Childhood: Possibilities, Potentials, and Contexts Voices from Pistoia, Reggio Emilia, and New England
By Jennifer Winters, Assistant Director
Hampshire College, Smith College, The Eric Carle Museum of Picture Book Art and The University of Massachusetts (Amherst) were the sites of a three-day conference titled Childhood: Possibilities, Potentials, and Contexts. Five of our staff members — Nancy Howe, Peckie Peters, Ilyssa Silverman, Paula Smith and Jennifer Winters — attended the event.
The conference challenged the participants to explore the approach to early childhood education developed in Italy in the cities of Pistoia and Reggio Emilia. This approach has sparked cross-cultural conversations about how communities might best attend to their children. The presentations by speakers from New England, Pistoia and Reggio Emilia addressed some key aspects of these innovative educational programs including:
• Documentation as a tool for assessment and advocacy
• Environments created for well-being and learning
• Experiences constructed by teachers and children together
• Home, school and community relation-ships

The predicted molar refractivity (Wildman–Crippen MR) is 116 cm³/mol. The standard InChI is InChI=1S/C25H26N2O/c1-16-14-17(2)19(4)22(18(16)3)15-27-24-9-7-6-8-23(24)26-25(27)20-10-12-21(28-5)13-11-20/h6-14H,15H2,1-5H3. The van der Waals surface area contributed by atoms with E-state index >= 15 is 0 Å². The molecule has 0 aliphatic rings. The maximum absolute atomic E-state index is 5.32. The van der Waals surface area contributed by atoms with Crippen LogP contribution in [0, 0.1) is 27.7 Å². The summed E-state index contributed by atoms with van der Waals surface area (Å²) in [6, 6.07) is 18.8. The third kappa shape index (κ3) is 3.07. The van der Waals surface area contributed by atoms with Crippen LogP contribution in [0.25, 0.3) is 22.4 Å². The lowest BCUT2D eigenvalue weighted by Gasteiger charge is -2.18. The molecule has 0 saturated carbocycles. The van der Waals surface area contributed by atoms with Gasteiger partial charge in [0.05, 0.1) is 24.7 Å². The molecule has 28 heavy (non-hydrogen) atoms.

• Symbolic and expressive languages of children
• Teacher as researcher
These presentations were further heightened with visits to Smith College (Fort Hill Campus), The Early Childhood Laboratory School of the University of Massachusetts and The Hampshire College Children’s Center. We believe that Bing has much in common with the other laboratory schools such as carefully planned indoor and outdoor environments, well-trained staff and thoughtful and purposeful documentation.
The Eric Carle Museum of Picture Book Art was also a highlight of our visit. Located in Amherst, Mass., this is the first full-scale museum in the country devoted to national and international picture book art, conceived and built with the aim of celebrating the art to which we are first exposed as children. At the museum, we explored the galleries and attended workshops on books for young children.
The following quote speaks to the heart of the conference: “We educators, as we work with children, feel the need to grow in our competencies; we want to transform experiences into thoughts, thoughts into reflections, and reflections into new thoughts and new actions. We also feel a need to make predictions, to try things out, and then interpret them. The act of interpretation is most important. We have to learn to interpret ongoing processes rather than wait to evaluate results.” (Loris Malaguzzi, The Hundred Languages of Children: Advanced Reflections, 1998, p.73, adapted by Lella Gandini)